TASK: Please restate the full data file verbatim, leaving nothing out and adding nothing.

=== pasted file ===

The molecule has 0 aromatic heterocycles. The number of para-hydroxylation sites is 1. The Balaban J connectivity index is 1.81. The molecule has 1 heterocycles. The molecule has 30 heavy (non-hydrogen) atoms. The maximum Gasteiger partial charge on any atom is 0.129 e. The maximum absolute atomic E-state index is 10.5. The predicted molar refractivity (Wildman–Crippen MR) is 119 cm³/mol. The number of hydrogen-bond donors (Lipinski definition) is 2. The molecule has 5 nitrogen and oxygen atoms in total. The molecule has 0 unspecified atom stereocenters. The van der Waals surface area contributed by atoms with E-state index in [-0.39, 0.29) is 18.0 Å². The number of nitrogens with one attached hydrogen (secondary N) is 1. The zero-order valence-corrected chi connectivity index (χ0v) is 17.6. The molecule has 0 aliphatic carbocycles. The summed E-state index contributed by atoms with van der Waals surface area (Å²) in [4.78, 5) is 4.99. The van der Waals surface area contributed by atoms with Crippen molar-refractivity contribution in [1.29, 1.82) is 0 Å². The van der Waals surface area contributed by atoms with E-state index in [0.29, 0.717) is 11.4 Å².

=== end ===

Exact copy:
The molecule has 0 aromatic heterocycles. The number of para-hydroxylation sites is 1. The Balaban J connectivity index is 1.81. The molecule has 1 heterocycles. The molecule has 30 heavy (non-hydrogen) atoms. The maximum Gasteiger partial charge on any atom is 0.129 e. The maximum absolute atomic E-state index is 10.5. The predicted molar refractivity (Wildman–Crippen MR) is 119 cm³/mol. The number of hydrogen-bond donors (Lipinski definition) is 2. The molecule has 5 nitrogen and oxygen atoms in total. The molecule has 0 unspecified atom stereocenters. The van der Waals surface area contributed by atoms with E-state index in [-0.39, 0.29) is 18.0 Å². The number of nitrogens with one attached hydrogen (secondary N) is 1. The zero-order valence-corrected chi connectivity index (χ0v) is 17.6. The molecule has 0 aliphatic carbocycles. The summed E-state index contributed by atoms with van der Waals surface area (Å²) in [4.78, 5) is 4.99. The van der Waals surface area contributed by atoms with Crippen molar-refractivity contribution in [1.29, 1.82) is 0 Å². The van der Waals surface area contributed by atoms with E-state index in [0.29, 0.717) is 11.4 Å².